error,    error_at_line,    error_message_count,    error_one_per_line,
   error_print_progname - glibc error reporting functions


   #include <error.h>

   void error(int status, int errnum, const char *format, ...);

   void error_at_line(int status, int errnum, const char *filename,
                      unsigned int linenum, const char *format, ...);

   extern unsigned int error_message_count;

   extern int error_one_per_line;

   extern void (*error_print_progname) (void);


   error() is a general error-reporting function.  It flushes stdout,  and
   then  outputs  to  stderr  the  program  name, a colon and a space, the
   message specified by the printf(3)-style format string format, and,  if
   errnum  is  nonzero,  a second colon and a space followed by the string
   given by strerror(errnum).  Any arguments required  for  format  should
   follow  format  in  the  argument  list.  The output is terminated by a
   newline character.

   The program name printed by error() is the value of the global variable
   program_invocation_name(3).   program_invocation_name initially has the
   same value as main()'s argv[0].  The value  of  this  variable  can  be
   modified to change the output of error().

   If  status has a nonzero value, then error() calls exit(3) to terminate
   the program using the given value as the exit status.

   The error_at_line() function is exactly the same as error(), except for
   the  addition  of  the  arguments  filename  and  linenum.   The output
   produced is as for error(), except that  after  the  program  name  are
   written:  a  colon,  the  value  of filename, a colon, and the value of
   linenum.  The preprocessor values __LINE__ and __FILE__ may  be  useful
   when  calling  error_at_line(), but other values can also be used.  For
   example, these arguments could refer to a location in an input file.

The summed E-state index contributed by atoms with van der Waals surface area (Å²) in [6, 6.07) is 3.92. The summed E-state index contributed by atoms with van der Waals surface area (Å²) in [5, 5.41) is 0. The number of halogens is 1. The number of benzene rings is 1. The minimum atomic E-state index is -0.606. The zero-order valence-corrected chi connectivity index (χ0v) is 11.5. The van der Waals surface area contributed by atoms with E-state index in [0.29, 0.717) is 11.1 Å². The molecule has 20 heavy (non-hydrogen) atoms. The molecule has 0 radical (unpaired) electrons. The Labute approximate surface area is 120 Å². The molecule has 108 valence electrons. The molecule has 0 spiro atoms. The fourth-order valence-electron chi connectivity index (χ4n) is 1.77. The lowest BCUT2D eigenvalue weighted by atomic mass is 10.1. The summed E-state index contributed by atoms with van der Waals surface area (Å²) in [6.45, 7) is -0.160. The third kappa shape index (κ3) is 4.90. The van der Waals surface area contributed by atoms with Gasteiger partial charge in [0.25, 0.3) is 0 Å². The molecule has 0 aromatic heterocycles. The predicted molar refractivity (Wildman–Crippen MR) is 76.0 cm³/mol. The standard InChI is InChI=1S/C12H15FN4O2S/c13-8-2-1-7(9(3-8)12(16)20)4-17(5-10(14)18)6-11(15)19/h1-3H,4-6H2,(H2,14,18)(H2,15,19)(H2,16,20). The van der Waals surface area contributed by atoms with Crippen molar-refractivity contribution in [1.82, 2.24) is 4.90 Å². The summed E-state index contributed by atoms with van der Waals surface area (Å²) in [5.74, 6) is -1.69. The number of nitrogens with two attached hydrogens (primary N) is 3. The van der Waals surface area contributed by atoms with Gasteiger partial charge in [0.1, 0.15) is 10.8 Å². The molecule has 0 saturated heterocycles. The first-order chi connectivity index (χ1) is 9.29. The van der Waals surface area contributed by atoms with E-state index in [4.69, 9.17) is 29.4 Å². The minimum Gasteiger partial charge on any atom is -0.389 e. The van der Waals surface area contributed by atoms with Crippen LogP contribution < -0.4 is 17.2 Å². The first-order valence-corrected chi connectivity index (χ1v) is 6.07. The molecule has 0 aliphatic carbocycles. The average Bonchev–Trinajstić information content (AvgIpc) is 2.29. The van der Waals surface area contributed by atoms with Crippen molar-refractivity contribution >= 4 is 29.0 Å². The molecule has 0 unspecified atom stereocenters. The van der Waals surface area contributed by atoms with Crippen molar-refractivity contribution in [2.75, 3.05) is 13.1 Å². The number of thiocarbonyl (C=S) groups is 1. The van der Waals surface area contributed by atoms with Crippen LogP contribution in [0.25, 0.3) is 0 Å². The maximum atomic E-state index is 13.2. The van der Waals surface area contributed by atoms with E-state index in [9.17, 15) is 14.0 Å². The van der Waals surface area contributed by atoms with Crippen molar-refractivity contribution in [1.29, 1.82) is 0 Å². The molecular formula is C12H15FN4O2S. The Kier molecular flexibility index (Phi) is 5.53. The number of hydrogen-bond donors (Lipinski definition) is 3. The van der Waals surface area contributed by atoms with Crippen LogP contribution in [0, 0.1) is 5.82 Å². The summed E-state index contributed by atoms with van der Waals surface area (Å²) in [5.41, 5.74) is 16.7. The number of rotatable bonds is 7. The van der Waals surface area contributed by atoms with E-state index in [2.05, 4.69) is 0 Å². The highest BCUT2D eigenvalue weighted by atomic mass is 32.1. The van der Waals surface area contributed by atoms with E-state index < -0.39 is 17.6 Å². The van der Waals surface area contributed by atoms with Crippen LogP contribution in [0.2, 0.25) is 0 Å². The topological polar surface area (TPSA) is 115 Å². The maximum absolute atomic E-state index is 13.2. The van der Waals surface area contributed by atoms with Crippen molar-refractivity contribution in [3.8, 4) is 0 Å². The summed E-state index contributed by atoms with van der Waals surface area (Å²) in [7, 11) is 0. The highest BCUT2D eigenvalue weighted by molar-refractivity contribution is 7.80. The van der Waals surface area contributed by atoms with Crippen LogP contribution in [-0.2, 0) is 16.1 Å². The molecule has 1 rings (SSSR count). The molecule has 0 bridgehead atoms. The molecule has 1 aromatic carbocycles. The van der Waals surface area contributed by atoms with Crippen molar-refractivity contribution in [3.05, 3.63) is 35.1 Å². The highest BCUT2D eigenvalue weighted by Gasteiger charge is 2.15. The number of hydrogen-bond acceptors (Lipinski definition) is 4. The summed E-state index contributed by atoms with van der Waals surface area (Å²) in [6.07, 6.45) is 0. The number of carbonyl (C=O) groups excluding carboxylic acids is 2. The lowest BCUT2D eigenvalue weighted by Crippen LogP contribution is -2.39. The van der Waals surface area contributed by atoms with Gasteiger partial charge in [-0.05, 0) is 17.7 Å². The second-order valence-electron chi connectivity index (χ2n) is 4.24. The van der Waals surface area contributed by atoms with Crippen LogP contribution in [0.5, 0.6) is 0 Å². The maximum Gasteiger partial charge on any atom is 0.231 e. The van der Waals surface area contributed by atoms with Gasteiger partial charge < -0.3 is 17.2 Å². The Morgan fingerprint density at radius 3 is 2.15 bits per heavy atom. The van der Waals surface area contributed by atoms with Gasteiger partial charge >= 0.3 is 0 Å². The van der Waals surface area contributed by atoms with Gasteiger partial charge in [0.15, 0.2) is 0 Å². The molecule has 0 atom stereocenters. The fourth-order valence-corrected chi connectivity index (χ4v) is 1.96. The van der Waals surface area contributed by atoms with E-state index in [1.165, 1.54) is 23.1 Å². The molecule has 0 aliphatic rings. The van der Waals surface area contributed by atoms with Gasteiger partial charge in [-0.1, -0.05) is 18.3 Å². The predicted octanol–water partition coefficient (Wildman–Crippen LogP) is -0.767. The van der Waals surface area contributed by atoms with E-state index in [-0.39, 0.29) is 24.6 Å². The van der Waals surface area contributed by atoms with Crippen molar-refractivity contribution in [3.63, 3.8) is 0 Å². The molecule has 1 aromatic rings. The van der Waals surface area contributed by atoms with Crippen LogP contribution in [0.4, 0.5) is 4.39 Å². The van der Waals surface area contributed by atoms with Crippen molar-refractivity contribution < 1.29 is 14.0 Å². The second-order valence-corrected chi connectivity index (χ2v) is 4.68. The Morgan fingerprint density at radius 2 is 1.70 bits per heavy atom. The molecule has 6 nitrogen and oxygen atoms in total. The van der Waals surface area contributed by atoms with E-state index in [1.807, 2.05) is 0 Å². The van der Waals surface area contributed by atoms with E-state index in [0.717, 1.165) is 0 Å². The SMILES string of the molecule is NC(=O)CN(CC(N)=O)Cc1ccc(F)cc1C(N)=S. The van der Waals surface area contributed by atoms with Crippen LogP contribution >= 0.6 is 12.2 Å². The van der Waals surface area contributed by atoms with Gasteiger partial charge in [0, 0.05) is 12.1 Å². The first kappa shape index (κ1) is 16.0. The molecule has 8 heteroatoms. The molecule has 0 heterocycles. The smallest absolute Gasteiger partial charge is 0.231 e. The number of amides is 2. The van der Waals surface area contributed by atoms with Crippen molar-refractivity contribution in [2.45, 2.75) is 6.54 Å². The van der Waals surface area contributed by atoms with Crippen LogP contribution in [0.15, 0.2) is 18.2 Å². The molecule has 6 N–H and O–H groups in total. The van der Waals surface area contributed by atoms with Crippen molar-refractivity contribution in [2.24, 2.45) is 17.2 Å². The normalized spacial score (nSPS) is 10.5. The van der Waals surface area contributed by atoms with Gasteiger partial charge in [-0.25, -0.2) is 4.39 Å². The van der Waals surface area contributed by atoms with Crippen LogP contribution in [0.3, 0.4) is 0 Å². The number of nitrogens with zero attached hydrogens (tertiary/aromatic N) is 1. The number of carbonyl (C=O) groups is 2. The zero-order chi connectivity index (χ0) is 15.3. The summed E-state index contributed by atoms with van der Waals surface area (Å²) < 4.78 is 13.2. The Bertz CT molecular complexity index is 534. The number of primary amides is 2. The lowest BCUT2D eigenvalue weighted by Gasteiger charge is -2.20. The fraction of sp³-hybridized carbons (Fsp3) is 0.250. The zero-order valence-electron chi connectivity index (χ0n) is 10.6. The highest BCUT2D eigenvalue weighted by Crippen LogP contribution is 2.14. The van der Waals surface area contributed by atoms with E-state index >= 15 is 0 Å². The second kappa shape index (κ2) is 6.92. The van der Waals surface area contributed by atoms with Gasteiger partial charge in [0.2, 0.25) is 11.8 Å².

If the global variable error_one_per_line is set nonzero, a sequence of
   error_at_line()  calls with the same value of filename and linenum will
   result in only one message (the first) being output.

   The global variable error_message_count counts the number  of  messages
   that have been output by error() and error_at_line().

   If  the global variable error_print_progname is assigned the address of
   a function (i.e., is not NULL), then that function is called instead of
   prefixing  the  message  with the program name and colon.  The function
   should print a suitable string to stderr.


   For  an  explanation  of  the  terms  used   in   this   section,   see

   Interface        Attribute      Value                             
   error()          Thread safety  MT-Safe locale                    
   error_at_line()  Thread safety  MT-Unsafe race:                   
   The  internal error_one_per_line variable is accessed (without any form
   of synchronization, but since it's an int used once, it should be  safe
   enough)  and, if error_one_per_line is set nonzero, the internal static
   variables (not exposed to users) used to hold the last printed filename
   and  line number are accessed and modified without synchronization; the
   update is not atomic and it occurs before disabling cancellation, so it
   can  be  interrupted  only  after one of the two variables is modified.
   After that, error_at_line(3) is very much like error().


   These functions and variables are GNU extensions,  and  should  not  be
   used in programs intended to be portable.


   err(3),   errno(3),   exit(3),  perror(3),  program_invocation_name(3),


   This page is part of release 4.09 of the Linux  man-pages  project.   A
   description  of  the project, information about reporting bugs, and the
   latest    version    of    this    page,    can     be     found     at


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